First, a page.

USA TODAY Sports
The Cubs once again used the long ball to win. They've hit eight home runs in four spring games.
The Cubs must have been fatigued after Monday's ridiculously long (three hours, 25 minutes) loss to the Dodgers, so Tuesday afternoon in Mesa, the pace was much quicker, almost an hour shorter at two hours, 28 minutes, and a good result, too: a 4-2 win over the Rockies. That extended the Cubs' spring record to 3-1.
They did it with the long ball again; Christian Villanueva, starting at third base, and Dave Sappelt, who took over for David DeJesus in center field, both hit solo shots. Villanueva's was off Jorge de la Rosa, who is trying to make his way back to the Colorado rotation from an injury; Sappelt hit his off Edgmer Escalona. Escalona has pitched briefly for the Rockies each of the last four seasons, and not very well; outings like the one he had today aren't going to help him make that five.
Cubs pitching gave Colorado just seven hits and two runs; Edwin Jackson had the best outing for any Cubs starter so far, two scoreless innings. One run was scored off Drew Carpenter, who, if he sticks around (he's a non-roster guy), will probably be in Iowa's bullpen this year; the other was off Nick Struck, who gave up a triple to DJ LeMahieu, a sac fly and then a hit to Henry Wrigley (no relation, as far as I know, to the former Cubs ownership family).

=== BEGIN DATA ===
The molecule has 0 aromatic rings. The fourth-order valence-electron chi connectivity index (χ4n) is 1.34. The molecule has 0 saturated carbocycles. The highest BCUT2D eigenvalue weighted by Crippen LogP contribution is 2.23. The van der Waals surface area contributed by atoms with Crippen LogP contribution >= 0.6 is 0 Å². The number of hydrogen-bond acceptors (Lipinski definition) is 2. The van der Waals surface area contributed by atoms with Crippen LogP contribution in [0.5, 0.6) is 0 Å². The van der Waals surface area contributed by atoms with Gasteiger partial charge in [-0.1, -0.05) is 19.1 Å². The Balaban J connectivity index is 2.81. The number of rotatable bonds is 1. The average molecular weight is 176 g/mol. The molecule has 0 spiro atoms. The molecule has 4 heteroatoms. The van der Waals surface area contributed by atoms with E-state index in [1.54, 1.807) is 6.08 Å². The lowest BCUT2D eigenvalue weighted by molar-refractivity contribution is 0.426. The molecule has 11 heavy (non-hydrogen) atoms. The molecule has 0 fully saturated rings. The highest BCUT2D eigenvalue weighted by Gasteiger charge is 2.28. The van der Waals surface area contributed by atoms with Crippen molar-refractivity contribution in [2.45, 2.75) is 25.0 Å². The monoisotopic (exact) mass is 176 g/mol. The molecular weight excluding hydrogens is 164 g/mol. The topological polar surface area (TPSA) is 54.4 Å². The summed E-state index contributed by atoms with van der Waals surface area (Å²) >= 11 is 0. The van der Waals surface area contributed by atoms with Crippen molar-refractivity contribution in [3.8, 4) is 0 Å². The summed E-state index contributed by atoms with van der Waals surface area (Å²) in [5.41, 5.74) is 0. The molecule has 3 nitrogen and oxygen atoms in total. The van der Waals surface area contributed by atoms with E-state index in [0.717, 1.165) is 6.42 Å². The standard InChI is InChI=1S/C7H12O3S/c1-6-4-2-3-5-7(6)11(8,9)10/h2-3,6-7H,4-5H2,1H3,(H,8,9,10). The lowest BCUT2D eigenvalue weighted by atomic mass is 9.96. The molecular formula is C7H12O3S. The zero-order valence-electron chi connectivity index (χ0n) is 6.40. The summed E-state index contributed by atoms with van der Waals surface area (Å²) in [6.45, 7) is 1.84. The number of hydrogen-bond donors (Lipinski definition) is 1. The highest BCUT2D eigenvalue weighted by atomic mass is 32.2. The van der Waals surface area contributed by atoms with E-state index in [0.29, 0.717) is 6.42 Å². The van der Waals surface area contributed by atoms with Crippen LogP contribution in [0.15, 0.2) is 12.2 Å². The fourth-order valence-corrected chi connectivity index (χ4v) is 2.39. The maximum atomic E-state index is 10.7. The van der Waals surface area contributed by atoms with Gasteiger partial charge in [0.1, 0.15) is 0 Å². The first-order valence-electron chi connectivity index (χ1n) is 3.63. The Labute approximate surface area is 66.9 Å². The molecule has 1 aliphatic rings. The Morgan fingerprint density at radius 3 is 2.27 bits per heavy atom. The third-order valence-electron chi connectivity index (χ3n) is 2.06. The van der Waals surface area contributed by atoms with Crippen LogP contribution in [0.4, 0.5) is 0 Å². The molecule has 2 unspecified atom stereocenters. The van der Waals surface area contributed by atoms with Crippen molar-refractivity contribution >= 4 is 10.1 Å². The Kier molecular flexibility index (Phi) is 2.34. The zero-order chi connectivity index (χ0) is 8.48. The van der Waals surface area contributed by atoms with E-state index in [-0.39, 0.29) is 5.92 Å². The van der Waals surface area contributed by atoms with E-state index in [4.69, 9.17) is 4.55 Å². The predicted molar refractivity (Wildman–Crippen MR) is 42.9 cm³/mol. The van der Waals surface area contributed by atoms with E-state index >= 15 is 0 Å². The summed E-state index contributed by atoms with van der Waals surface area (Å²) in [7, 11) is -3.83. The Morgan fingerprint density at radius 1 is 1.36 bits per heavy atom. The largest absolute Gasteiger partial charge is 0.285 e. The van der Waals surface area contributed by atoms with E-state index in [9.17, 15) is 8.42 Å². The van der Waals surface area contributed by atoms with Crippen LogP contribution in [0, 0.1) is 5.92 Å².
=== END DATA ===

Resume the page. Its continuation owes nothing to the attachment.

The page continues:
Attendance on another not-so-warm (well, at least by Arizona standards; it's puking snow in Chicago today, so 61 degrees and sunny would have felt great) day was just 4,021, one of the smallest crowds in Mesa in years, making the two-game total 11,805 and the average so far 5,903. The small crowd is likely because it's early, long before spring break. These could continue for the next three days.
Here's some good Cubs news:
It's already been announced that Vizcaino won't pitch in any spring games; he's likely to start the year at extended spring training, and on the 60-day DL, which will open up a 40-man roster spot (my guess is Brent Lillibridge gets that spot and goes north with the team). Baker, if he keeps this up, might pitch in a spring game or two and, though Dale Sveum hasn't said anything official about Baker being ready for Opening Day, clearly, the Cubs would like to have that. Sveum is also talking about adjusting his early rotation to give Matt Garza a little extra time:
Sveum pointed out there is an off-day on April 2, adding "you could manipulate (the rotation) a little bit" when scheduling their first starts. In other words, if the Opening Day starter is Samardzija, the Cubs could bring him back again on April 6 in Atlanta on his regular rest, holding Garza back until April 7 to give him an extra week to stretch out.
"It's obviously the No. 1 thing," Greinke said. "I could play for the worst team if they paid the most. ... If the last-place team offers $2OO million and the first-place team offers $1O, I'm going to go for the $2OO-million no matter what team it was."
Wow, I mean wow. Now, I'm not going to say that players shouldn't go for the most money they can get; most people would, I suppose, if the job situation was right for them, no matter what the job. But isn't winning important? Isn't the city you play in and live in during the season important? Aren't the organization and teammates important? In Greinke's case, the Dodgers clearly are a contending team and aren't a "last-place" team. But is he really saying that if a bad team had offered more money than the Dodgers, he'd have taken it?
Food for thought. Have at it.